But the biggest handicap was the fact that power supply used to fluctuate in the '70s. So, unlike today, when we use a click track for the timing, those tiny ups and downs in the current used to minutely alter the speed of the tape up and down and this would change the pitch! For the lay audience it was barely noticeable, but we noticed it more and had to work upon it.
We kept the original song or sound track in the center and reproduced the music with live musicians. Yogesh Pradhan was of invaluable help in the notations. The song 'Mehbooba O Mehbooba' in particular was very much affected and needed a lot of work.
What Kunal and Parikshit did was clean the entire track, removing the background music, songs and sound effects, so that only the dialogues were left – we had thought of getting the dialogues dubbed but gave up the idea as many actors were dead and we did not want mimics. This laborious process took us seven months! Then we had to work on our add-on tracks and put everything back in. We also had to do six months of acoustic work in music at Chennai's Media Artistes Studio with Geeta Kurupa. When we started out, we did not know what level of perfection we could achieve, but I think we have managed, thanks to Sascha, Shehzad and Shaan from the Sippy clan, who understood what we were after and stood by us in providing or facilitating everything.
Oh, there were plenty! Remember that electric scene where Sanjeev Kumar comes with gifts and finds his whole family massacred that swinging jhoola, the wind blowing and Gabbar against the landscape?
For the music for Sanjeev's walk to his home, a very unusual 'instrument' had been invented by Pancham-da! He had got iron rods welded all around a car differential (the ball-like structure under the chassis) that was filled with water, so that when they were strummed with a violin string, a specific pitch – which you have heard in the film – is emitted. As far as we knew, this 'instrument' was never used in any film again. Thanks to my musician friend Sameer Phatarphekar, we traced the son of the late musician who had played it and actually got him to play it for us!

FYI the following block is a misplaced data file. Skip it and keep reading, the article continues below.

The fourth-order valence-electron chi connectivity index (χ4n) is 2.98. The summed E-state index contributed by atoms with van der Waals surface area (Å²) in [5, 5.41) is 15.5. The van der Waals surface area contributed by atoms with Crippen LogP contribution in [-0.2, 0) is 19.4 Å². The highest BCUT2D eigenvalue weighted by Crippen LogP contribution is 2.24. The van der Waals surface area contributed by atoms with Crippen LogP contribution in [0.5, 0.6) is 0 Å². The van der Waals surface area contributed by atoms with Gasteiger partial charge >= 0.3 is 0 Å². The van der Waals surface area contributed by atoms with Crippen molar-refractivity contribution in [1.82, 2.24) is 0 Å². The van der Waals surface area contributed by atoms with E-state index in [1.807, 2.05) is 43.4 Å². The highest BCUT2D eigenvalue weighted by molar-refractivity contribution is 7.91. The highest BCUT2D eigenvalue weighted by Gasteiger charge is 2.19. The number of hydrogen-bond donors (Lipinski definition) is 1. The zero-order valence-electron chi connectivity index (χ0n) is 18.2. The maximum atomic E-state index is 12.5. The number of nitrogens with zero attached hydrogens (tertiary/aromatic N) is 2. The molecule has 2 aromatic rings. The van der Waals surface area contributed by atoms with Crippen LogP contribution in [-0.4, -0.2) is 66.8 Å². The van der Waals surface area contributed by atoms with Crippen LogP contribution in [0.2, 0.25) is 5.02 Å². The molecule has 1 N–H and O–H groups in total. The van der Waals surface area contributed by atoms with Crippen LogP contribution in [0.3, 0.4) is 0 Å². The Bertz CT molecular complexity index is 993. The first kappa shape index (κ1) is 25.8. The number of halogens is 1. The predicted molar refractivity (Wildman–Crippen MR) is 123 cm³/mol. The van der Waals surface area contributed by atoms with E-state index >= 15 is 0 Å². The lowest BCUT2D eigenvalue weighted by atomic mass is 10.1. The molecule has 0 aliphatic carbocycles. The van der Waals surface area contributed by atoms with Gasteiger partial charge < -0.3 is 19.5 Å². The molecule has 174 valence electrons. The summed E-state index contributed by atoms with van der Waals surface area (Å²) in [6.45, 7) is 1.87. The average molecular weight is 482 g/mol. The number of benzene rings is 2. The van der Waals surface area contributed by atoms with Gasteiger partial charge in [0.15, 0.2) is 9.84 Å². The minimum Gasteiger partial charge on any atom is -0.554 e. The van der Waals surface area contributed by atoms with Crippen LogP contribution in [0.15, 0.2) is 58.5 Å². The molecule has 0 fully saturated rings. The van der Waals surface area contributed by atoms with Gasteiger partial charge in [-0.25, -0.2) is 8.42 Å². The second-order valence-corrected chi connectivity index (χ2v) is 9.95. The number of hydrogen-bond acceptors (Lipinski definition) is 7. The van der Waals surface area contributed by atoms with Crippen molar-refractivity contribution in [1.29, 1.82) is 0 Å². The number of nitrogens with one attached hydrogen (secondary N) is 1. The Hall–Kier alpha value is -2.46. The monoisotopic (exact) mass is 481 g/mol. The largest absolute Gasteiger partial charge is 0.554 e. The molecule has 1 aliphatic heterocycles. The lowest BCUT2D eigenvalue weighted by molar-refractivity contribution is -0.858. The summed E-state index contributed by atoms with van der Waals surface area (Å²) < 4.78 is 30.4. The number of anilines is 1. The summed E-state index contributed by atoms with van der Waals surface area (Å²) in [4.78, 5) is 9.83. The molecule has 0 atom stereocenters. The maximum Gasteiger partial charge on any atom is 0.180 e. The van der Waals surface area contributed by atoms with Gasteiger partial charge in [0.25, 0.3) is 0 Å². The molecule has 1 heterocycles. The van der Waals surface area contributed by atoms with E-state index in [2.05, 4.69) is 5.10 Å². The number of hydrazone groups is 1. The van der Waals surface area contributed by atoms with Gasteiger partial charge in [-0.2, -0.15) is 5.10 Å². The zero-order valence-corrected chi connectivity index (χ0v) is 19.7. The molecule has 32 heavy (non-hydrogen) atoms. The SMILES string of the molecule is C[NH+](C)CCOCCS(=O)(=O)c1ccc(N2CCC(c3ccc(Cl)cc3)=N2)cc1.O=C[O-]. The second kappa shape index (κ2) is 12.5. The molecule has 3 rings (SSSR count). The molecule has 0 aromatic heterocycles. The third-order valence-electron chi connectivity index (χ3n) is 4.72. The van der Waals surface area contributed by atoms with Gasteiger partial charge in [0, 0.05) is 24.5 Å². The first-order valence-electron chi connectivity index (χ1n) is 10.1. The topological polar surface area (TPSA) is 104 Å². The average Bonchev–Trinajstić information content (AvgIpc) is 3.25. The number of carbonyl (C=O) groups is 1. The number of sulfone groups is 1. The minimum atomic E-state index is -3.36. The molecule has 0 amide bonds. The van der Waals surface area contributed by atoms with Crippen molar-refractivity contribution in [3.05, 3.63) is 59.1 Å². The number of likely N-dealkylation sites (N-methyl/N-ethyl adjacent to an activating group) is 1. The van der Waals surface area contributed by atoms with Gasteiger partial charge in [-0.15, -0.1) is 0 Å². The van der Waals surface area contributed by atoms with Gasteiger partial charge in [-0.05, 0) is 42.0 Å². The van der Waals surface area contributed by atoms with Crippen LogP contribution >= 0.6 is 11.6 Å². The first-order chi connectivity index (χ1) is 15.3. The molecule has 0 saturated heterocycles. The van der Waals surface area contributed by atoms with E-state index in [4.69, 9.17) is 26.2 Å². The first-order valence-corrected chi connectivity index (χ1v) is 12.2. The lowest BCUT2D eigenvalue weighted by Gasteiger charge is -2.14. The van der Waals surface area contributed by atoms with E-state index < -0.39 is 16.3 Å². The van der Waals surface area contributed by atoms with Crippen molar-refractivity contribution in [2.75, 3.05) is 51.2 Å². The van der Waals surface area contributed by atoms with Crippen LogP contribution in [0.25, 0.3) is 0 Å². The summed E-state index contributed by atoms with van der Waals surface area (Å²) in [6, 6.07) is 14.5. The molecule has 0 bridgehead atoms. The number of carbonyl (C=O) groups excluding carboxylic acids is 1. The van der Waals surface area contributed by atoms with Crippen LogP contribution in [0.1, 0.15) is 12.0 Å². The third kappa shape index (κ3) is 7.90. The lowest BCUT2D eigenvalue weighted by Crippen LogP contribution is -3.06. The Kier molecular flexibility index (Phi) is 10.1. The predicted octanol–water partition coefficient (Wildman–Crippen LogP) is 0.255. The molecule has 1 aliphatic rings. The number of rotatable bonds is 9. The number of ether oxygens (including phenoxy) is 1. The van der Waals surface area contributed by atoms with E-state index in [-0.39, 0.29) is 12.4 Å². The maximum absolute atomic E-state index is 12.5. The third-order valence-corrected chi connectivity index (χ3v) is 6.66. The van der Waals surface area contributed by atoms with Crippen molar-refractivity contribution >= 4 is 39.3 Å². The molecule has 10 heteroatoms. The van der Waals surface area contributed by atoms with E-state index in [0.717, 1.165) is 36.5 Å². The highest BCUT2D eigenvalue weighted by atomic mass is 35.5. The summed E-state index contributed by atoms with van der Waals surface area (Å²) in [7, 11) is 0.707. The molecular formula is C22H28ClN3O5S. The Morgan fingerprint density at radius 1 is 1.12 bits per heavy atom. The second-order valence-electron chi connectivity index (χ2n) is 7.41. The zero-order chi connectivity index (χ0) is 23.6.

Another incredible feat was one of our team members actually dancing barefoot on glass fragments in our studio to reproduce Hema Malini's climactic dance, because nothing else could have got us that identical sound!
Finally, since the credits for all the new names involved in the 3D version have been placed against a black frame even before the original and much-loved opening credits, I decided to musically connect the two parts with a flugelhorn that was played by Kishore Sodha and pads. They flow seamlessly into Bhupinder-ji's guitar in the original.
We heard that Dharmendra was very moved when he saw the completed film.
I was actually working on the background music of Dharam-ji's Yamla Pagla Deewana 2 when I showed him some sequences and what I had done. He was almost in tears and said, "This is the best possible gift to 100 years of Indian cinema."